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John L. Smith On Tom Steyer's Presidential Push In Nevada

Democratic Party presidential candidate Tom Steyer’s commercials have been filling television airwaves and social media feeds around Nevada ahead of the February first-in-the-West caucus.


He’s pouring millions into his own campaign and opened a Las Vegas headquarters Sunday afternoon before a sizable crowd. 


State of Nevada contributor John L. Smith was at the opening

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“From the sound of the applause, it was very lively. A real kind of genuine energy. Not just ginned up. It was an interesting turnout from that standpoint,” Smith said.

He said the event included a large variety of voters, including undecided voters who came out to hear what Steyer had to say. The people who were notably absent were big-name Democrats. Smith believes that speaks to Steyer's outsider status.

Smith said Steyer followed some of the same progressive talking points as other candidates who are further ahead in the polls. 

“When you look at Steyer’s track record, not his business track record, but if you look at what he’s been focused on in the last decade or so in California, you’ve got a guy whose been focused on swinging at some of the people that you would think he would be entertaining,” Smith said.

And Smith doesn't think that Steyer is in the race to make some kind of a point.

“I doubt that anyone would spend this much time and money to be in it to prove some kind of a philosophical point. He has to have a bigger dream of leading,” he said.


“If there are beds available, the person sleeping on the street is asked: ‘Will you go to a bed? We’ve got a bed available. We’ll help you with transport. We’ll take you there.’ And if they refuse, then that’s when it ratchets up," Smith said.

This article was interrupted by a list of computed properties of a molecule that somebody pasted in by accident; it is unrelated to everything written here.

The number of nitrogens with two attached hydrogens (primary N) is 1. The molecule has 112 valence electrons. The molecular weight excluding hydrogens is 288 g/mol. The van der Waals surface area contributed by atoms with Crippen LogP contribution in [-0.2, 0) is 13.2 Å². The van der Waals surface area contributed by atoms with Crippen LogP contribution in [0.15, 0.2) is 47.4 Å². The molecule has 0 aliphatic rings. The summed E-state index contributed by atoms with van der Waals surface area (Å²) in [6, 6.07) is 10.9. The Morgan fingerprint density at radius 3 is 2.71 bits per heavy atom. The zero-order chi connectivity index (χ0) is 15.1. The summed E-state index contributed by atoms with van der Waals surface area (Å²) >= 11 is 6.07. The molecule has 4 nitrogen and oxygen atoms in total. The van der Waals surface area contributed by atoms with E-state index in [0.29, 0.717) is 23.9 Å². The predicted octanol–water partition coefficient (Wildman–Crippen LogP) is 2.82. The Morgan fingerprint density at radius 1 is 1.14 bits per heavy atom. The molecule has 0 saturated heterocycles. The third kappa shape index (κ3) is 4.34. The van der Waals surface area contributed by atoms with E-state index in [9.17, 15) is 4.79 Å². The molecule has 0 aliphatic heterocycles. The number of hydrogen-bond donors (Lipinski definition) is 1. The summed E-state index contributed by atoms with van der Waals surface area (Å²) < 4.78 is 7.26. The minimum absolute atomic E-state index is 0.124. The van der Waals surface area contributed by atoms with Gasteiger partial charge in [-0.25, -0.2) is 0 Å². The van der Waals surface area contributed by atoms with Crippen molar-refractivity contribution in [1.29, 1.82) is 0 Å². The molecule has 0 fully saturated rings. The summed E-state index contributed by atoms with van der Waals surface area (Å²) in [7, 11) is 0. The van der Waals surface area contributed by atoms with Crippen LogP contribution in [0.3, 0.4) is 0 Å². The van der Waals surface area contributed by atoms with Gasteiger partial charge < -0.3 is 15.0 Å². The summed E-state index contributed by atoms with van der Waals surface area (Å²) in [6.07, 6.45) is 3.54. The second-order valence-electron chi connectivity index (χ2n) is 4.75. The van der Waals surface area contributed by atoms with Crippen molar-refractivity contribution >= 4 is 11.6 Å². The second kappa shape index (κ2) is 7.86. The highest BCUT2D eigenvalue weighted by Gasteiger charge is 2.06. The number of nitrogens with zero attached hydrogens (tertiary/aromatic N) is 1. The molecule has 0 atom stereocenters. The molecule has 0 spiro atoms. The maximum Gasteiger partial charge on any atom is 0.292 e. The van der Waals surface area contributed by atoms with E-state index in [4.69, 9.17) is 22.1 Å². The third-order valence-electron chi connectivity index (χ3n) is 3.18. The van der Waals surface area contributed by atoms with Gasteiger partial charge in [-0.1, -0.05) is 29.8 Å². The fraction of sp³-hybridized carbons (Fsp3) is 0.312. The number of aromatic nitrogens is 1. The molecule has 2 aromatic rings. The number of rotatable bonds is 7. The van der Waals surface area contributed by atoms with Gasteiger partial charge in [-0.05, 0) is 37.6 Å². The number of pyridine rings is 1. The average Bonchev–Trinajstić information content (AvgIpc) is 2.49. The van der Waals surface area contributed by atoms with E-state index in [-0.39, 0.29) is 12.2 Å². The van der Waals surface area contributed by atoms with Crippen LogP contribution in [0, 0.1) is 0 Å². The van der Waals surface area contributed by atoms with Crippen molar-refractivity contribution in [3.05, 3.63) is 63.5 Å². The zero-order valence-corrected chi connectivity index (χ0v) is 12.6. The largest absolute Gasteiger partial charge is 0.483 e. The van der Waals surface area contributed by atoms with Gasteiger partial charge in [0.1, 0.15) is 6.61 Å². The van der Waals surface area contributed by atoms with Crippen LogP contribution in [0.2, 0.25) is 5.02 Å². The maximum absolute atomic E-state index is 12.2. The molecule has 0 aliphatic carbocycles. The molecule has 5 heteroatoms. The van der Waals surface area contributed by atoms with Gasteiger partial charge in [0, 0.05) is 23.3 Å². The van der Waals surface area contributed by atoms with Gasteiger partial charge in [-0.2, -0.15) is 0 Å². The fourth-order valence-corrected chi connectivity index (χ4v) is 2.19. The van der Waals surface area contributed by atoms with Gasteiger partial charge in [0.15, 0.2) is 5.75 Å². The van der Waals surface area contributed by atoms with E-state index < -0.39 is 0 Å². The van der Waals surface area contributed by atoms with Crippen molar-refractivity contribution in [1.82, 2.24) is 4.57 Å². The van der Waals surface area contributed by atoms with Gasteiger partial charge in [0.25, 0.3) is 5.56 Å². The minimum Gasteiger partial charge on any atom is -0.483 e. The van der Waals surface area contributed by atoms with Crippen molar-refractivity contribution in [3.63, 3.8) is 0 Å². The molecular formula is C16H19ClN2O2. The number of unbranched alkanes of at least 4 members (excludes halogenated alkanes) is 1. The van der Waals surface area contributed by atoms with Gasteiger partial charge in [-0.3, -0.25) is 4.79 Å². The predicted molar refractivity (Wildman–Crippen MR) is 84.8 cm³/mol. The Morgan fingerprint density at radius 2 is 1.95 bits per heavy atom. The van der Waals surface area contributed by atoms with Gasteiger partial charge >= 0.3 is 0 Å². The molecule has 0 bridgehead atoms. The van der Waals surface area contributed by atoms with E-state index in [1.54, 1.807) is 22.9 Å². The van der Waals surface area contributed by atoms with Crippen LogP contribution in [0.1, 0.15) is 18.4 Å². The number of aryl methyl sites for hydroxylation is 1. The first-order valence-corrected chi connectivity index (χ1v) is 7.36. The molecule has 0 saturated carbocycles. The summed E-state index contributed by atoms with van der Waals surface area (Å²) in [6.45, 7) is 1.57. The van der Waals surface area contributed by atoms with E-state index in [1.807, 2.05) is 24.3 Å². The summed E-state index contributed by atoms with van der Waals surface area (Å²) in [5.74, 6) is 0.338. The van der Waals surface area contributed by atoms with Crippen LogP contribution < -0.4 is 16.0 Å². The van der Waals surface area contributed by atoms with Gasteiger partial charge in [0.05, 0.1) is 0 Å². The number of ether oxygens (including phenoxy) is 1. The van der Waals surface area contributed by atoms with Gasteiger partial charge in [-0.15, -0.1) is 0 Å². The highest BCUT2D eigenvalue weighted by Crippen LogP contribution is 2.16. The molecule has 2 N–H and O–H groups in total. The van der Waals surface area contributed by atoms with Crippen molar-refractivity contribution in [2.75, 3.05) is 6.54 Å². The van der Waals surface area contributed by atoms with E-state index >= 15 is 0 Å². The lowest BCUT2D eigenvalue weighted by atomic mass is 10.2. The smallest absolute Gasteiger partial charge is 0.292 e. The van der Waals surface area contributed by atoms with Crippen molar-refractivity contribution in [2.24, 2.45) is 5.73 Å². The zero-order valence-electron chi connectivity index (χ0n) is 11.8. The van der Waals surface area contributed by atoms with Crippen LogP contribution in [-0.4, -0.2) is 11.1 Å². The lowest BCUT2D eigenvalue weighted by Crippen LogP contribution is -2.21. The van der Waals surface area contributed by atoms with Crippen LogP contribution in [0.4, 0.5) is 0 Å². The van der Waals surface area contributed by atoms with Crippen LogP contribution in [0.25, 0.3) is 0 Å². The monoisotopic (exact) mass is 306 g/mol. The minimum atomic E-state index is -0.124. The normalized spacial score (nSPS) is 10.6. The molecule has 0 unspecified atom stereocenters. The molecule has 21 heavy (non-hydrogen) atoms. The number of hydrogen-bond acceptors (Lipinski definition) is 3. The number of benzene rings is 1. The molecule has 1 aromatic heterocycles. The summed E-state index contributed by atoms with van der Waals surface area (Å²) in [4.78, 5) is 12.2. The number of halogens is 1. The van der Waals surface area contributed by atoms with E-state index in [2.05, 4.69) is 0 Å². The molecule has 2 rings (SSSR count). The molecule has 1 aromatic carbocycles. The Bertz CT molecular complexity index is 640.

The ratcheting up includes a possible citation or even going to the detention center.

“What does a citation mean to a person who’s homeless and penniless? Is that cruel on its face to bury someone with a few hundred or even up to a few thousand dollars in fine, which can only complicate a life that is pretty complicated if you’re sleeping on the sidewalk," Smith said.

Smith said that the city has worked to craft the ordinance in such a way that it will pass constitutional muster, but in reality, the ordinance is a tough one to enforce. 

Smith notes that homeless people have lots of complications from mental health issues to substance abuse to partners, pets and children at their side. 

He said the city can't ask one question and either the person is picked up or left out.

Smith said a lot more - on a federal level - needs to be done to address this issue.

“It’s a national crisis. It should be treated like a national crisis,” he said.

He would like to see homelessness become a national priority with a high-powered person in Washington, D.C. tasked with addressing it. Smith said on some level though homelessness has been dismissed as something that a certain number of people are just going to experience.


John L. Smith, contributor

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